No. 97. Human Rights Summit 2019 and the LGBTQ+ Community – Part I

Rev. Steph

Today’s blog is about the recent Human Rights Summit which my friend and colleague, Muzi Cindi, hosted at the Birchwood Conference Centre in Johannesburg on 21 March 2019.  It was the most amazing conference – so full of love and joy and profound healing and transformation. I was privileged to have a leading role as the facilitator of the LGBTQ+ panel alongside some S. African A-list celebrities, some international speakers from the USA as well as my beloved colleagues in Johannesburg, Rev. Gerd Pontow and Bishop Jackson Khosa.

LGBTQ Human Rights Day, Muzi with black speakers and entertainers 54437199_10218256648190327_3623103861079670784_nLGBTQ Human Rights Day 21 March 2019 50827396_10217885979123832_628973492070514688_o

LGBTQ pre-conference line up 53660863_10218294460735617_2524851552074596352_n
Pre-conference line-up. Left to Right: Thami Ngubeni, Rev. Gerd  Pontow, Rev. Steph, Somizi Mhlongo, Bishop Yvette Flunder and Muzi Cindi


For my non-S. African readers, 21 March is a major public holiday in South Africa known as “Human Rights Day.” On this day, we commemorate the Sharpeville Massacre which occurred when S. Africa was still under Apartheid.   On 21 March, 1960, the S. African people of colour staged a peaceful protest, unarmed, against the racist Pass Laws.

In the years pre-1994 and the beginning of democracy in S. Africa, blacks and coloreds were required by law to carry passes.  These were ID documents which had to be produced upon demand, if ordered by a white policeman, and which indicated who the bearer was and where s/he had the right to live and work.  If the bearer was in the “wrong” area or if s/he was not carrying their pass, s/he could be arrested, jailed and tortured.)

Sharpeville Massacre, crowds fleeing from bulletsCrowds fleeing from the bullets at Sharpeville, 21 March 1960. 

Photo from Baileys African History Archive (BAHA)

The Sharpeville protesters were either killed or wounded by the Apartheid police force as they ran from the gun fire. This protest led to the banning of “subversive” political organizations in S. Africa and the subsequent arrest of Nelson Mandela in 1962, which resulted in a life sentence for him and his fellow freedom fighters in 1964.

Nelson Mandela, 1962

Nelson Mandela, sentenced to life imprisonment in 1962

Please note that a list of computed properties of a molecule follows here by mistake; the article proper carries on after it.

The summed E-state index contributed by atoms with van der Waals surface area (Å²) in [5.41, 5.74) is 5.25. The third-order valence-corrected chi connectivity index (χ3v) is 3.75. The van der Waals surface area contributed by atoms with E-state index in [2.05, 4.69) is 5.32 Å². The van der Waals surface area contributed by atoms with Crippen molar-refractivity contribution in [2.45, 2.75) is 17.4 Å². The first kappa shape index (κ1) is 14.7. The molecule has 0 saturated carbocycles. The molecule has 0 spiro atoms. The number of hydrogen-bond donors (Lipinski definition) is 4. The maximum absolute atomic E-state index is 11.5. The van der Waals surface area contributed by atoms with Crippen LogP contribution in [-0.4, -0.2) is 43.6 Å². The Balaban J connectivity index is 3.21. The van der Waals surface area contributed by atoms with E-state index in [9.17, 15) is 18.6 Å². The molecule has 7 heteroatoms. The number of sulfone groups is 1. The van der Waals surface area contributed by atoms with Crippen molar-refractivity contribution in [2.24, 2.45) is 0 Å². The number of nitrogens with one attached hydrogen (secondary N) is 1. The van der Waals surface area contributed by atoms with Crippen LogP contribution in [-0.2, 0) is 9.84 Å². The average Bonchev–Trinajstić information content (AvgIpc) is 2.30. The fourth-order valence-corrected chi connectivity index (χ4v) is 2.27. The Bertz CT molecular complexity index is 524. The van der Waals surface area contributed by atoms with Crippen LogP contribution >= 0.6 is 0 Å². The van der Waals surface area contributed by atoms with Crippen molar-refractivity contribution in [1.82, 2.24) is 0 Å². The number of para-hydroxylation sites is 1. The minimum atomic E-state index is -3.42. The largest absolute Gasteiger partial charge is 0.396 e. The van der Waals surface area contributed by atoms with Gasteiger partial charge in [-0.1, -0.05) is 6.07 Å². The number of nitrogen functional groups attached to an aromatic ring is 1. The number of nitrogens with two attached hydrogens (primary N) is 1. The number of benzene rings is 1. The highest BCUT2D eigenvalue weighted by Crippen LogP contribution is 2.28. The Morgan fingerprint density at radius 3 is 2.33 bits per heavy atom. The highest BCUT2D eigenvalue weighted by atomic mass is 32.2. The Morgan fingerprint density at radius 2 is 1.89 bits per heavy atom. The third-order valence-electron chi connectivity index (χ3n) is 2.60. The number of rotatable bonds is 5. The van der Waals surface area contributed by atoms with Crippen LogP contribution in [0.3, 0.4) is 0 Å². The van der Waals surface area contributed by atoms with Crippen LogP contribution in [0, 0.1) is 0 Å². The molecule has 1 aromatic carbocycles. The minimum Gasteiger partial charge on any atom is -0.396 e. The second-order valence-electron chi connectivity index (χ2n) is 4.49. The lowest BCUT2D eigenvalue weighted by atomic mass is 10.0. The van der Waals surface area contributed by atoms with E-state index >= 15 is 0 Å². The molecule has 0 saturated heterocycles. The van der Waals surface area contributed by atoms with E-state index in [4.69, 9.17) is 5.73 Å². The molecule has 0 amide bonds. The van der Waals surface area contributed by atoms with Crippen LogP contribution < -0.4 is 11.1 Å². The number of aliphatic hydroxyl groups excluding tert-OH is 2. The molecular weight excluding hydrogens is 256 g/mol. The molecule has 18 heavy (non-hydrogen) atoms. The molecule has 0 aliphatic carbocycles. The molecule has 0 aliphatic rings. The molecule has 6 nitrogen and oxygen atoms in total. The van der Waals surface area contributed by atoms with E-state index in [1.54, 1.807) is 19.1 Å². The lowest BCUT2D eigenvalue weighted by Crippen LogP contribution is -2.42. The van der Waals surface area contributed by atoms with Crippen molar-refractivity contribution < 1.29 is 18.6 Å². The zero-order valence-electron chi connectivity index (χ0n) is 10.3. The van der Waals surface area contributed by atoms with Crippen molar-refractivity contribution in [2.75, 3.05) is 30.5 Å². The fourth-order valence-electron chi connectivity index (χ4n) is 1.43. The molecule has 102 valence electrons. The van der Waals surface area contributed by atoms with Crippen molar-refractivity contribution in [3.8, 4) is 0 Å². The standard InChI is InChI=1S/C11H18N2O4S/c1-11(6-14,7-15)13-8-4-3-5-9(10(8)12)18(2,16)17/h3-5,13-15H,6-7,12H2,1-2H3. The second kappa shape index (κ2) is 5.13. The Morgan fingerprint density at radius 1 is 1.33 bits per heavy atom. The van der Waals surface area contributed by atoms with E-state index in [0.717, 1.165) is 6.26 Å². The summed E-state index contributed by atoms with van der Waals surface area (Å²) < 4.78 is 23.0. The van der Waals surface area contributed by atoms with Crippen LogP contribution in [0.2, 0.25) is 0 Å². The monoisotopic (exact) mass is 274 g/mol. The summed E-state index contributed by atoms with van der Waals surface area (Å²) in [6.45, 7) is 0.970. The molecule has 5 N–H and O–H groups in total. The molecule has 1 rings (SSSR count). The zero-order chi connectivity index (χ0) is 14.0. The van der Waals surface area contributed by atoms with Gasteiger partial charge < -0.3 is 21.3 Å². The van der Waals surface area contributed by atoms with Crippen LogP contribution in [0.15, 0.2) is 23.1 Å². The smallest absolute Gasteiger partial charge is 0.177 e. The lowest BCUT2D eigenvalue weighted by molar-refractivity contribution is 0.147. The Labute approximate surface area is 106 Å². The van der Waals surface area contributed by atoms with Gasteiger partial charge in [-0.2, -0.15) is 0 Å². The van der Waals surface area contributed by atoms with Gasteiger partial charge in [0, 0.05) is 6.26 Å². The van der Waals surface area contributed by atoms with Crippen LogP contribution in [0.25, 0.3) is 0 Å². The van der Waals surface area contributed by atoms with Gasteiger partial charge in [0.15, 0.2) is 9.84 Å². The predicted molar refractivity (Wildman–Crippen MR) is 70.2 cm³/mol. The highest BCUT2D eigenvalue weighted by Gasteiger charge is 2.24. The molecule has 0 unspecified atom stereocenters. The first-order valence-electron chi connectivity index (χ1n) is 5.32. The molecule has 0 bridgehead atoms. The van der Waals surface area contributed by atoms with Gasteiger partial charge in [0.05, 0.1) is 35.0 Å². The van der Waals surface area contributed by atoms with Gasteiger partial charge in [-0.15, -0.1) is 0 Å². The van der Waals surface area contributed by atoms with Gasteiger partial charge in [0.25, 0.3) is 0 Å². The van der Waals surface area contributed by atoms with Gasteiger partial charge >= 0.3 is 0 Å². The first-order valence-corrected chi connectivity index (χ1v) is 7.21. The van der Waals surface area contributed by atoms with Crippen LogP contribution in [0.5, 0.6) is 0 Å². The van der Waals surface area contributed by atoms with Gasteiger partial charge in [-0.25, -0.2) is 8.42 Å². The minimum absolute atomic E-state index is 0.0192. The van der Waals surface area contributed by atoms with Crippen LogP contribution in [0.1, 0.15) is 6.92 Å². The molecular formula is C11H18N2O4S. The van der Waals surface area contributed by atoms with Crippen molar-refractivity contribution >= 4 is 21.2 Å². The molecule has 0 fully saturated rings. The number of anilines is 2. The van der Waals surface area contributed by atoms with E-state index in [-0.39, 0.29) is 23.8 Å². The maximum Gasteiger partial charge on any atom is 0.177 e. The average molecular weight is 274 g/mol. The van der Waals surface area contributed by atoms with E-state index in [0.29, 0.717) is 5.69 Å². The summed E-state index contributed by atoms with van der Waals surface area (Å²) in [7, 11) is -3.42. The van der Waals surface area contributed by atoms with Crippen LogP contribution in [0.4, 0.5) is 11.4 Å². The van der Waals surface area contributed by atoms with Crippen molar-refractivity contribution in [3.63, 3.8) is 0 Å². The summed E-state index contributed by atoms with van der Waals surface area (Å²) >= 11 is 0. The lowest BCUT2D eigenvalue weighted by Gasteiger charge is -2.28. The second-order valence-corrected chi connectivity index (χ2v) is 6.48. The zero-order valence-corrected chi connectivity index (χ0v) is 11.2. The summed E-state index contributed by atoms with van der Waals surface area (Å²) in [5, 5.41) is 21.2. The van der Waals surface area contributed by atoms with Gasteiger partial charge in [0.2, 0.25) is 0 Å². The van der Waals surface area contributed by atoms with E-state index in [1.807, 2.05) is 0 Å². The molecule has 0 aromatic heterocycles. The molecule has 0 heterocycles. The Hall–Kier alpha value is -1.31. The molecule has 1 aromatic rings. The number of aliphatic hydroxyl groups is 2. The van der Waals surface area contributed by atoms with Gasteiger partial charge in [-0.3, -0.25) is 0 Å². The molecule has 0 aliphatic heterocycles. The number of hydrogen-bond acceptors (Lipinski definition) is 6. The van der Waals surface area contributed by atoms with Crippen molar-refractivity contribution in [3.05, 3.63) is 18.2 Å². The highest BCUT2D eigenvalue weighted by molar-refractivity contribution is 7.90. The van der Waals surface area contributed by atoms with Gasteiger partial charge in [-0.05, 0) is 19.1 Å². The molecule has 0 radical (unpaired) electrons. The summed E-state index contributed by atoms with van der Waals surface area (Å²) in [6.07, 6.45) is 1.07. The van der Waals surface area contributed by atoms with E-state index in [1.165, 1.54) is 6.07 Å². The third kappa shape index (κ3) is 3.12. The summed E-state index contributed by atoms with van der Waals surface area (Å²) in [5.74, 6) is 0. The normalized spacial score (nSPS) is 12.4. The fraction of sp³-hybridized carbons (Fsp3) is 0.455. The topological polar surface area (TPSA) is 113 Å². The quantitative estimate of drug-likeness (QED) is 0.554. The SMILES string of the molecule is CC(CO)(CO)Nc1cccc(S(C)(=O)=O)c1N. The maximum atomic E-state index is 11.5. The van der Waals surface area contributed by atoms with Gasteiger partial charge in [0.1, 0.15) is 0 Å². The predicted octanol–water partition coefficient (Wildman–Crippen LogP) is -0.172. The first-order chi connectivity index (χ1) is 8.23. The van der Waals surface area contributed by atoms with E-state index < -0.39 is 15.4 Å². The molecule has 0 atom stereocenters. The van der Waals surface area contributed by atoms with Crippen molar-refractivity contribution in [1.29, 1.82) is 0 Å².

Nelson Mandela

Nelson Mandela, the first black President of South Africa, 1994 -1999

Muzi is a visionary, a truth-seeker and a wayshower.  Walking in the footsteps of Jesus the Christ and Nelson Mandela, he is a role model for the practice of radical inclusion. In his own personal search for Truth, he has bravely allowed all his antiquated and conditioned, fundamentally patriarchal, concepts of God to be destroyed and, in so doing, has established an inner relationship with the Divine Presence.  This is what he generously shares with others on his mission to empower those who have been rejected by the mainstream.

LGBTQ Muzi Intro 55653329_2332928043404971_2207196277668577280_n

Muzi Cindi welcomes the crowds at the Human Rights Summit, 21 March 2019

In August 2014 and in August 2017, Muzi hosted conferences on the theme of the Divine Feminine. In 2017, he invited big name speakers from the USA – Dr. Rev Michael Beckwith and Lisa Nichols (both made famous in “The Secret”) – to speak to the mostly female S. African audience about the power of the Feminine.  I spoke too on my favorite theme of “God & Sex.”  It was a day of confrontation, awakening, reconciliation and laughter and a radical departure from the old, out-moded, divisive and destructive ways of thinking based on a misogynistic, patriarchal, religious mythology.


At the recent conference on 21 March 2019, Muzi shone the spotlight of love on the LGBTQ+ community. South Africa is one of the few countries where same sex marriage is legal under the Democratic Constitution and yet the LGBTQ+ community is still culturally marginalised and experiences some of the most vehement prejudice from the traditional Christian Church. Fortunately, and despite the intense cultural bias towards heterosexuality as the “norm”, some openly gay media personalities have risen to celebrity status in S. Africa and two of the more famous ones, namely Somizi Mhlongo and Dr. Love, participated in the recent conference.  Somizi co-hosted the event together with Thami Ngubeni and Dr. Love was on the LGBTQ+ panel which I facilitated.

LGBTQ Somizi Mhlongo propic-somizi

Somizi Mhlongo

lgbtq DR. MVELELI GQWEDE 51OPGQgO_400x400

Dr. Mveleli Gqwede aka Dr. Love

The late Evangelical Scholar, Dr. Phyllis Tickle, said that the last two battles to be contended with were:  1. LGBTQ+ Human Rights and 2. Evolution.   She believed there would be no more battles after these two!  And FINALLY, thanks to Muzi, these critical conversations are being held and we are moving through the mass illusion of separation towards the radical inclusion that Jesus the Christ preached and lived.

LGBTQ Steph and Somizi Mhlongo IMG-20190323-WA0018
Rev. Steph with Somizi Mhlongo

Somizi and I had only just met when we had this photo taken but we had an instant rapport. I just noticed that the heterosexual, white, British woman is wearing all black and the gay, black, S. African man is wearing all white and we have our arms around each other. That’s deep! 🙂

Appreciating the miracle of global communication via technology.

All blessings,

Rev. Steph

“The Miracles of Earth are the Laws of Heaven” – Johann Richter

Author: Rev. Stephanie Clarke

I am a speaker, an author and an ordained Interfaith Minister. My latest book is highly controversial and it is entitled: "The Sex Goddess: Debunking the Mythology of God & Sex." I offer life-coaching, Akashic readings, workshops and Sacred Ceremonies. Please visit my website for more info:

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